Specific to the IJ at F776, the SOD stated that the facility failed to provide radiology or other diagnostic services to meet the needs of its residents in a timely manner. The facility did not obtain the ordered CT scan per physician’s order, and the resident was sent to the ER and died in the hospital. The resident, who was at high risk for falls due to dementia and use of psychotropic meds, fell and got a hematoma on the left side of her face. The physician ordered a CT scan, which was scheduled for fifteen days after it was ordered. One has to wonder why this diagnostic test was not ordered “stat.” In the meantime, the resident notified staff for approximately a week that she was experiencing headaches on the left side of her head anytime she sat up. She stopped eating, drinking and became unresponsive. Her physician ordered a transfer to the emergency room and the resident was admitted to the ICU with altered mental status and had a subdural hematoma. The hematoma was noted to be approximately three weeks old. The resident required brain surgery while at the hospital and ultimately expired. Staff were interviewed and the LPN stated he thought the headaches were positional and the DON stated she thought the CT scan was not urgent and did not know the resident had experienced a change in condition until she was transferred to the hospital.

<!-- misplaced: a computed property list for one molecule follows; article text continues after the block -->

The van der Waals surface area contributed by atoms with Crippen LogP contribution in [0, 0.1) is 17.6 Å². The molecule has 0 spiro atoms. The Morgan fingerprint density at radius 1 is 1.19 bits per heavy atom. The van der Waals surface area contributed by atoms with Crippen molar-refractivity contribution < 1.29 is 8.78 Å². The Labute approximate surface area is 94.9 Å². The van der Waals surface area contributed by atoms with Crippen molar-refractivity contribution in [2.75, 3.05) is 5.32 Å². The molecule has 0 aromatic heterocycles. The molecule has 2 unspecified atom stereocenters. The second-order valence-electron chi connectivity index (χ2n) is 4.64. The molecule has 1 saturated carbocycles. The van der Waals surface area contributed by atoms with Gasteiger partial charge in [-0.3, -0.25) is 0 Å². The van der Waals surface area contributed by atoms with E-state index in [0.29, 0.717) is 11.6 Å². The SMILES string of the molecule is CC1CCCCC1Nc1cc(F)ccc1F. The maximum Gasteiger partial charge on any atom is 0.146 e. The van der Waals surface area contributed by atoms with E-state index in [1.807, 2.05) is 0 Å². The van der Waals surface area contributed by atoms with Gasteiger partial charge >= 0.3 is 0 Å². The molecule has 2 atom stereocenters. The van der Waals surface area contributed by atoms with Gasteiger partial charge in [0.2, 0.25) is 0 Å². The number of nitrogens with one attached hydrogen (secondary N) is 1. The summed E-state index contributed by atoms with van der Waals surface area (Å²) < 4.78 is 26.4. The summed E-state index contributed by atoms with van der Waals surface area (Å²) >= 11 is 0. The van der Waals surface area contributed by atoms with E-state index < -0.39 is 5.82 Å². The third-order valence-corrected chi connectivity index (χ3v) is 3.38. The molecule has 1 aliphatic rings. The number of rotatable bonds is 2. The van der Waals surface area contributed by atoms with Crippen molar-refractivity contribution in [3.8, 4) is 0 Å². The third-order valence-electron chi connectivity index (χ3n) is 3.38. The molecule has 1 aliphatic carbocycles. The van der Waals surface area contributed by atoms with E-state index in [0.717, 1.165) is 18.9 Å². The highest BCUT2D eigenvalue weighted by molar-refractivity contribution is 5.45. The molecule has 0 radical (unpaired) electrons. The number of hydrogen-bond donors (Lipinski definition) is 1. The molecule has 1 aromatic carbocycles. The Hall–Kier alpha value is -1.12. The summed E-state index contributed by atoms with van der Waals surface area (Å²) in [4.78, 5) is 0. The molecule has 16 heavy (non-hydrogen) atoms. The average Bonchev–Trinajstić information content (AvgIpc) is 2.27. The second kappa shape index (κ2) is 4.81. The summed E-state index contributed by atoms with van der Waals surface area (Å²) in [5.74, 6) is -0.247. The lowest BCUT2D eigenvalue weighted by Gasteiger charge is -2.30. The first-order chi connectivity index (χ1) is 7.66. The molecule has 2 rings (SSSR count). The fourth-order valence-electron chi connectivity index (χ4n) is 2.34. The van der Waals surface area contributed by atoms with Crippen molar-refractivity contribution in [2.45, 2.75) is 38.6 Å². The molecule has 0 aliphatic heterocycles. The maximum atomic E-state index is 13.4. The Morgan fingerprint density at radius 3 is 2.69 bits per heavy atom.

While that citation is a worst-case scenario, other facilities have been cited at a lower scope and severity for failure to ensure services are provided for residents.


Standard Survey Citation – F776 S/S: D

A facility was cited at F776 after a STAT x-ray was ordered for a resident who was observed seated on her wheelchair leg rests in her room and was vocalizing pain and discomfort to her arm. Her arm was observed to be bruised and discolored. The contracted x-ray company did not perform the x-ray because the resident was not cooperative and became combative with facility staff and the x-ray technician. The x-ray was rescheduled for the following day and the x-ray company did not keep the scheduled appointment. The resident had her x-ray two days after the fall and the x-ray confirmed the resident had sustained a right humerus fracture.

Complaint Survey Citation – F776 S/S: D

A facility was cited at F776 for failure to ensure a diagnostic x-ray was completed timely for a resident, creating a potential for a delay in reporting any abnormal results to the physician who had ordered the x-ray. A resident was observed on the floor and her physician ordered an x-ray of her skull and c-spine. Five days later, the x-ray had still not been completed. When interviewed, the DON stated that if an x-ray was ordered STAT, it could have occurred on the day it was ordered, but other orders could take a few days. This resulted in a delay in services for the resident. Once again, you have to wonder why these x-rays were not ordered “stat” when you want to rule out a head or spine injury.


Citations at F776 are not common, but you can see that when a surveyor does cite this tag, no matter at what S/S, it is because something has occurred that resulted in a negative outcome for a resident.

If you do not periodically audit ordered x-rays or other diagnostic tests, you should consider it. The results of such an audit that is looking at order date, completion of the x-ray/test, provision of the test results to the facility as well as medical staff review of the results in a timely manner may point to a significant issue that would benefit from a discussion at your next QAPI meeting.